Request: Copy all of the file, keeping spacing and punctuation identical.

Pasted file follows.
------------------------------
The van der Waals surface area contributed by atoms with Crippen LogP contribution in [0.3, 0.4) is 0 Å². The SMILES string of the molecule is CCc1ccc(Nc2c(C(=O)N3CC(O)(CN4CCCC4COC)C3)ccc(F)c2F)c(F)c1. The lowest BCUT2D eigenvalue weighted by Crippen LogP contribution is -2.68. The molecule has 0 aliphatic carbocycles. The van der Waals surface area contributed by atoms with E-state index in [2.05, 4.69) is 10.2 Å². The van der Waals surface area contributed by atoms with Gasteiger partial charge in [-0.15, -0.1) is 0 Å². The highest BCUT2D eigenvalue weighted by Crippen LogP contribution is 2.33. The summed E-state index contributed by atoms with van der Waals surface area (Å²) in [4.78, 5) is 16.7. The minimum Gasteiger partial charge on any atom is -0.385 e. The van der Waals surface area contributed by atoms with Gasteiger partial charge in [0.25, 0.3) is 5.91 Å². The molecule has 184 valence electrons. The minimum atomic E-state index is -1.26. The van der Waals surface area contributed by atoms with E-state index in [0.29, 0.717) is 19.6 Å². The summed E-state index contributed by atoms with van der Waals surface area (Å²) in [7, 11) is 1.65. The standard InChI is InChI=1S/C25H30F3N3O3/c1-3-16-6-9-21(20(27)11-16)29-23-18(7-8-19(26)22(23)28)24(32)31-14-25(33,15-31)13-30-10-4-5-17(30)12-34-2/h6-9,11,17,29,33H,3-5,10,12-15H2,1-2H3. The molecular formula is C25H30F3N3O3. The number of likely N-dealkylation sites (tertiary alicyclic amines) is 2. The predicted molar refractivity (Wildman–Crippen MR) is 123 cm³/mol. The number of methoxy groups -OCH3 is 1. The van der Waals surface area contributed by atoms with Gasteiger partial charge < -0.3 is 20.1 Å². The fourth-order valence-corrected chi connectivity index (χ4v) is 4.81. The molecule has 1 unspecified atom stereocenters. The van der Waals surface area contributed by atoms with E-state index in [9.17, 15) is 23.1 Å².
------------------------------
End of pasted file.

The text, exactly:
The van der Waals surface area contributed by atoms with Crippen LogP contribution in [0.3, 0.4) is 0 Å². The SMILES string of the molecule is CCc1ccc(Nc2c(C(=O)N3CC(O)(CN4CCCC4COC)C3)ccc(F)c2F)c(F)c1. The lowest BCUT2D eigenvalue weighted by Crippen LogP contribution is -2.68. The molecule has 0 aliphatic carbocycles. The van der Waals surface area contributed by atoms with E-state index in [2.05, 4.69) is 10.2 Å². The van der Waals surface area contributed by atoms with Gasteiger partial charge in [-0.15, -0.1) is 0 Å². The highest BCUT2D eigenvalue weighted by Crippen LogP contribution is 2.33. The summed E-state index contributed by atoms with van der Waals surface area (Å²) in [4.78, 5) is 16.7. The minimum Gasteiger partial charge on any atom is -0.385 e. The van der Waals surface area contributed by atoms with Gasteiger partial charge in [0.25, 0.3) is 5.91 Å². The molecule has 184 valence electrons. The minimum atomic E-state index is -1.26. The van der Waals surface area contributed by atoms with E-state index in [0.29, 0.717) is 19.6 Å². The summed E-state index contributed by atoms with van der Waals surface area (Å²) in [7, 11) is 1.65. The standard InChI is InChI=1S/C25H30F3N3O3/c1-3-16-6-9-21(20(27)11-16)29-23-18(7-8-19(26)22(23)28)24(32)31-14-25(33,15-31)13-30-10-4-5-17(30)12-34-2/h6-9,11,17,29,33H,3-5,10,12-15H2,1-2H3. The molecular formula is C25H30F3N3O3. The number of likely N-dealkylation sites (tertiary alicyclic amines) is 2. The predicted molar refractivity (Wildman–Crippen MR) is 123 cm³/mol. The number of methoxy groups -OCH3 is 1. The van der Waals surface area contributed by atoms with Gasteiger partial charge < -0.3 is 20.1 Å². The fourth-order valence-corrected chi connectivity index (χ4v) is 4.81. The molecule has 1 unspecified atom stereocenters. The van der Waals surface area contributed by atoms with E-state index in [9.17, 15) is 23.1 Å².